Mandriva Linux 2008 Spring includes a native driver for Broadcom wireless adapters. This driver requires firmware from the Windows driver to be useful. We cannot ship the firmware itself or an appropriate copy of the Windows driver along with Mandriva Linux 2008 Spring for legal reasons.

When you try to configure such an adapter, Mandriva will prompt you for a Windows driver, and offer to try and find it from your Windows partition. This will often work. If you cannot find an appropriate driver on your Windows partition, or you do not have one, you should download [the Windows driver linked from this page section. You only need to run the command that starts with wget (or download the file it links to in any other way). Then simply select that file when the Mandriva network configuration tool prompts you for the driver, and you will be able to enable and use your wireless card.

Display management with NVIDIA X Server Settings

In order to resolve issues regarding Compiz and RandR, Mandriva Linux 2008 Spring disables the Dynamic Twinview functionality of the NVIDIA proprietary driver by default. If you want to modify the display layout or display modes with the NVIDIA X Server Settings tool, you have to enable the Enable duplicate display on the external monitor option in DrakX11 (Mandriva Control Center => Hardware => Set up the graphical server => Options).

Nouveau open source driver for NVIDIA cards

Mandriva Linux 2008 Spring includes the experimental nouveau open source driver for NVIDIA cards. This driver provides advances in functionality and hardware support over the nv open source driver, but is not yet considered stable and does not provide 3D acceleration. If you wish to experiment with this driver, please follow these instructions.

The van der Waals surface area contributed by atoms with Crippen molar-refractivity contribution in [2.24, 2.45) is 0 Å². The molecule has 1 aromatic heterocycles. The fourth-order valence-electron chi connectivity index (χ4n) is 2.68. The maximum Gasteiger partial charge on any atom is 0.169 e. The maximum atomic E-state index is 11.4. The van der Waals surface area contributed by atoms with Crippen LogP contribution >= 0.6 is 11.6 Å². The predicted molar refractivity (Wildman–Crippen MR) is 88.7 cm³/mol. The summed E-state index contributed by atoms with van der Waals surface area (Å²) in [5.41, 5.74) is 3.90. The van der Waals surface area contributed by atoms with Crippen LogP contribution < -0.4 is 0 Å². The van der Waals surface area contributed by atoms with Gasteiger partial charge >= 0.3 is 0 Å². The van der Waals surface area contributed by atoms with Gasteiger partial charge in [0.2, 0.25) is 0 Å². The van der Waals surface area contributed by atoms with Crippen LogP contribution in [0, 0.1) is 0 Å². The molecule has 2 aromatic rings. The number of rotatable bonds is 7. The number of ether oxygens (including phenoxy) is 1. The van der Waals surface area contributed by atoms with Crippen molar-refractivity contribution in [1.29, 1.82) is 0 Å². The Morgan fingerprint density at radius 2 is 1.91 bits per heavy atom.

• Configure the official Mandriva software repositories: see here for instructions.
  • Install the kernel-devel package appropriate to the kernel you are running. The Mandriva kernel is available in various 'flavors': desktop, desktop586, laptop and server. You can find out which one you are running with the uname -r command. You should install the package kernel-flavor-devel-latest, where flavor is the kernel flavor you are using.
  • Install the x11-driver-video-nouveau and dkms-drm-experimental packages.
  • Edit the file /etc/X11/xorg.conf and change the Driver line in the Device section to read:
   Driver "nouveau"
  • Optionally, add this line to the same section to enable experimental RandR 1.2 support:
   Option "Randr12" "true"
  • Run these commands as root:
update-alternatives --set gl_conf /etc/ld.so.conf.d/GL/standard.conf
  • Restart your system, or just X (log out of your desktop and then, at the login screen, hit ctrl-alt-backspace).

Multimedia keyboard support

Mandriva Linux 2008 Spring should support basic multimedia keyboard functions without any configuration. If you have a multimedia keyboard but the extended keys do not appear to do anything, please follow this procedure to discover where the problem lies and file a bug report so it can be fixed.

Use the Mandriva keyboard configuration tool (available in the Mandriva Control Center, or directly as drakkeyboard and set the layout to "105-key (Intl) PC" (in the Generic category), and see if the keys work now. If they do, you do not need to do anything further.

If not, open a console, and run the command xev. A window will open up. Whenever you move the mouse, click a mouse button, or press a key while this window has focus, lots of information will be printed on the console. Press some 'normal' keys first, to get a feel for the output. You will see that, along with lots of other information, a keycode and keysym will be printed for each key you press. The keysym includes both a code (e.g. 0x77) and the actual key - so if you press the 'h' key, the keysym will be shown as:

(keysym 0x68, h)

Now try pressing the multimedia keys on your keyboard, and see what keysym they return. If the keysym is incorrect - the second part does not seem like a proper description of what the key should do - this is the problem. File a bug at Bugzilla, setting the RPM package as xkeyboard-config. Include the model name of your keyboard (or laptop, if you are using a laptop), and for each incorrect key, include the keycode, the keysym, and what the key ought to do.